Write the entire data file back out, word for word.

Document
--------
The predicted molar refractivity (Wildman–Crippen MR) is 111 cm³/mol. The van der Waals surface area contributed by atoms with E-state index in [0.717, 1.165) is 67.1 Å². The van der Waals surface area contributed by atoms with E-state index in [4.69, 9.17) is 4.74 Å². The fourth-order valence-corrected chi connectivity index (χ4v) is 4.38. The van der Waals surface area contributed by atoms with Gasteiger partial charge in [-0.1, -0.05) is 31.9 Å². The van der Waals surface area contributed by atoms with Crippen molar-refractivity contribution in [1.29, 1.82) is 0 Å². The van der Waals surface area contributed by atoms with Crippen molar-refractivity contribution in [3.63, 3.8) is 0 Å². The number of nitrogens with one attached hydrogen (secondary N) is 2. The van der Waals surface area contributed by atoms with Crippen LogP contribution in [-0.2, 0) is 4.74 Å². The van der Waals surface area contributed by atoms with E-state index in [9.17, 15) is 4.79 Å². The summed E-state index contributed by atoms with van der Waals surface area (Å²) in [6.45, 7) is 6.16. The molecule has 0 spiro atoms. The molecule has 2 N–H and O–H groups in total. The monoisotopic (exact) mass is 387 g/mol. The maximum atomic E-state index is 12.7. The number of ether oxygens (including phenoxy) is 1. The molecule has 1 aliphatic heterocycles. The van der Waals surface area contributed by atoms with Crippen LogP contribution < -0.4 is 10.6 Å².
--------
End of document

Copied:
The predicted molar refractivity (Wildman–Crippen MR) is 111 cm³/mol. The van der Waals surface area contributed by atoms with E-state index in [0.717, 1.165) is 67.1 Å². The van der Waals surface area contributed by atoms with E-state index in [4.69, 9.17) is 4.74 Å². The fourth-order valence-corrected chi connectivity index (χ4v) is 4.38. The van der Waals surface area contributed by atoms with Gasteiger partial charge in [-0.1, -0.05) is 31.9 Å². The van der Waals surface area contributed by atoms with Crippen molar-refractivity contribution in [1.29, 1.82) is 0 Å². The van der Waals surface area contributed by atoms with Crippen molar-refractivity contribution in [3.63, 3.8) is 0 Å². The number of nitrogens with one attached hydrogen (secondary N) is 2. The van der Waals surface area contributed by atoms with Crippen LogP contribution in [-0.2, 0) is 4.74 Å². The van der Waals surface area contributed by atoms with E-state index in [9.17, 15) is 4.79 Å². The summed E-state index contributed by atoms with van der Waals surface area (Å²) in [6.45, 7) is 6.16. The molecule has 0 spiro atoms. The molecule has 2 N–H and O–H groups in total. The monoisotopic (exact) mass is 387 g/mol. The maximum atomic E-state index is 12.7. The number of ether oxygens (including phenoxy) is 1. The molecule has 1 aliphatic heterocycles. The van der Waals surface area contributed by atoms with Crippen LogP contribution < -0.4 is 10.6 Å².